Here are some highlights from the afternoon’s festivities.
Let’s begin with an intriguing pairing. JAR is an otherwise unrecorded piece of folk poetry, a collaboration between Horace Gerlach and Lawrence Ferlinghetti; when Andrew sings the Claude Hopkins – Alex Hill song, it has no hesitation, no “WOULD” in the title, because Andrew is a very earnest fellow who WILL do anything for you.
SWING THAT JAR / I WOULD DO ANYTHING FOR YOU:
The Forties Ellington favorite, whose title has been bent into a variety of shapes by witty jazz musicians, DON’T GET AROUND MUCH ANYMORE:
Don Neely is a very candid fellow with a deep affection for Fats Waller, so IT’S A SIN TO TELL A LIE was a natural choice:
A romping TIN ROOF BLUES (with some socio-political commentary from Mal):
Not only does Don want everyone to be totally honest, he also encourages marital fidelity in MAKIN’ WHOOPEE:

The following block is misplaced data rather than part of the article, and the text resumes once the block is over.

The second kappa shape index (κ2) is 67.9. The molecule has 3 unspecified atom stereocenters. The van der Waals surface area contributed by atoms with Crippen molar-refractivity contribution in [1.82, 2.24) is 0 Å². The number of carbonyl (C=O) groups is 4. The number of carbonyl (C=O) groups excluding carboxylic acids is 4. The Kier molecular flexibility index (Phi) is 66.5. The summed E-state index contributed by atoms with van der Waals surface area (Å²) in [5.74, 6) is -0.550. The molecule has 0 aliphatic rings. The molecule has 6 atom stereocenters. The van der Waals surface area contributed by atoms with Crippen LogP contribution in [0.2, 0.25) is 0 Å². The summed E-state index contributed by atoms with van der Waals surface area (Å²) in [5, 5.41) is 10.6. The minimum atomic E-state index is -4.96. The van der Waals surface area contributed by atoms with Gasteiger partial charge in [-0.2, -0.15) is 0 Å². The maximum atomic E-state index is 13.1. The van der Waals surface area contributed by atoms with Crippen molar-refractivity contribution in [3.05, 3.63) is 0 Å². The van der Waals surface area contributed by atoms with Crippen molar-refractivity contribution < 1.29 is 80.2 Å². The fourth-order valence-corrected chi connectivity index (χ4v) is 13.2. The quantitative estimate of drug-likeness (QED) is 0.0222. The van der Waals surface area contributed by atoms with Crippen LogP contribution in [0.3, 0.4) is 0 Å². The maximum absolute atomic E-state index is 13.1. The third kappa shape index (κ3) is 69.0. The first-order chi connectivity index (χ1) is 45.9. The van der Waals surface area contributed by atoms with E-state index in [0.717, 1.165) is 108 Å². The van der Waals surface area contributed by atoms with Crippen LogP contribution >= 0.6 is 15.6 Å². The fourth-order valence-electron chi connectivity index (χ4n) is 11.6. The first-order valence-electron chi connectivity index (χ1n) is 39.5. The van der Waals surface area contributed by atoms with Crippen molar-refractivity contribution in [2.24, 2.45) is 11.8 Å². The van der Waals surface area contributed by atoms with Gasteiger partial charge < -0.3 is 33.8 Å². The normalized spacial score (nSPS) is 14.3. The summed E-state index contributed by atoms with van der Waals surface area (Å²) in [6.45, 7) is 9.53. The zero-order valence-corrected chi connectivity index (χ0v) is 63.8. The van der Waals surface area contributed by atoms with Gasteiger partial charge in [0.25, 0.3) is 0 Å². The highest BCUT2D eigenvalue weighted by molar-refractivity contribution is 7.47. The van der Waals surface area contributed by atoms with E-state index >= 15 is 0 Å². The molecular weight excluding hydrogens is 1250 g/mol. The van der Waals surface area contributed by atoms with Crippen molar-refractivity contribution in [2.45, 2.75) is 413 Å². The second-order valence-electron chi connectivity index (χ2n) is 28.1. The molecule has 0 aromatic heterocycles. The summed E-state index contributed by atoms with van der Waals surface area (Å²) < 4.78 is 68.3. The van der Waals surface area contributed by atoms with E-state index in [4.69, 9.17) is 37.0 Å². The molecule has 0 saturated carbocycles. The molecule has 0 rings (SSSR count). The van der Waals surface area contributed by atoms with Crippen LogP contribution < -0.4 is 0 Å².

Although Irving Berlin’s song is somewhat sad, the atmosphere at the No Name Bar is reassuringly cheerful, as evidenced in THE SONG IS ENDED / CLOSING CEREMONIES:
It was a sunny afternoon in Sausalito, California, Sunday, June 15, but I and enlightened souls chose the semi-darkness of the No Name Bar (757 Bridgeway) from 3-6 PM for the good hot music and sweet ballads and occasional hijinks of trombonist / philosophical wanderer Mal Sharpe and the Big Money in Jazz Band. It was fun, and often even more memorable than that.
Incidentally, yelp.com lists the No Name Bar as a “dive bar,” but as one of the patrons said, “I know dive bars, and this is no dive bar.” The No Name is rather too clean and congenial to qualify . . . sorry!